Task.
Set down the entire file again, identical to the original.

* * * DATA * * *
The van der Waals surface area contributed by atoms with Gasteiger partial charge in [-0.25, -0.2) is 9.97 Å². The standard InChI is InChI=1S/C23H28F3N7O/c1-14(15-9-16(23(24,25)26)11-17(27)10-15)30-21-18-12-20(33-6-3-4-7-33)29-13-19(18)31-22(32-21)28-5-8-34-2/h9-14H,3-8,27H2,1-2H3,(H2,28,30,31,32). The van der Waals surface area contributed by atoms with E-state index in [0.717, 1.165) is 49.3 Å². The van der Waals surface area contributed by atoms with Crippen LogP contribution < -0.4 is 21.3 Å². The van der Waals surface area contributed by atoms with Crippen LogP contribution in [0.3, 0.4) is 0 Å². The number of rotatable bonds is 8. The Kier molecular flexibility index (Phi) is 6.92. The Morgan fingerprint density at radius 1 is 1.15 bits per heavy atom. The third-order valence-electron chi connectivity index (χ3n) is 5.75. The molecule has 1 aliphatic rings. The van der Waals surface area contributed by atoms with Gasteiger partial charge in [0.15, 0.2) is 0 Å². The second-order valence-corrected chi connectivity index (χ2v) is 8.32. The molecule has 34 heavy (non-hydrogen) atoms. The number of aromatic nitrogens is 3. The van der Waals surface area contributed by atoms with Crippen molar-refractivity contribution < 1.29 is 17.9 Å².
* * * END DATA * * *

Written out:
The van der Waals surface area contributed by atoms with Gasteiger partial charge in [-0.25, -0.2) is 9.97 Å². The standard InChI is InChI=1S/C23H28F3N7O/c1-14(15-9-16(23(24,25)26)11-17(27)10-15)30-21-18-12-20(33-6-3-4-7-33)29-13-19(18)31-22(32-21)28-5-8-34-2/h9-14H,3-8,27H2,1-2H3,(H2,28,30,31,32). The van der Waals surface area contributed by atoms with E-state index in [0.717, 1.165) is 49.3 Å². The van der Waals surface area contributed by atoms with Crippen LogP contribution < -0.4 is 21.3 Å². The van der Waals surface area contributed by atoms with Crippen LogP contribution in [0.3, 0.4) is 0 Å². The number of rotatable bonds is 8. The Kier molecular flexibility index (Phi) is 6.92. The Morgan fingerprint density at radius 1 is 1.15 bits per heavy atom. The third-order valence-electron chi connectivity index (χ3n) is 5.75. The molecule has 1 aliphatic rings. The van der Waals surface area contributed by atoms with Gasteiger partial charge in [0.15, 0.2) is 0 Å². The second-order valence-corrected chi connectivity index (χ2v) is 8.32. The molecule has 34 heavy (non-hydrogen) atoms. The number of aromatic nitrogens is 3. The van der Waals surface area contributed by atoms with Crippen molar-refractivity contribution < 1.29 is 17.9 Å².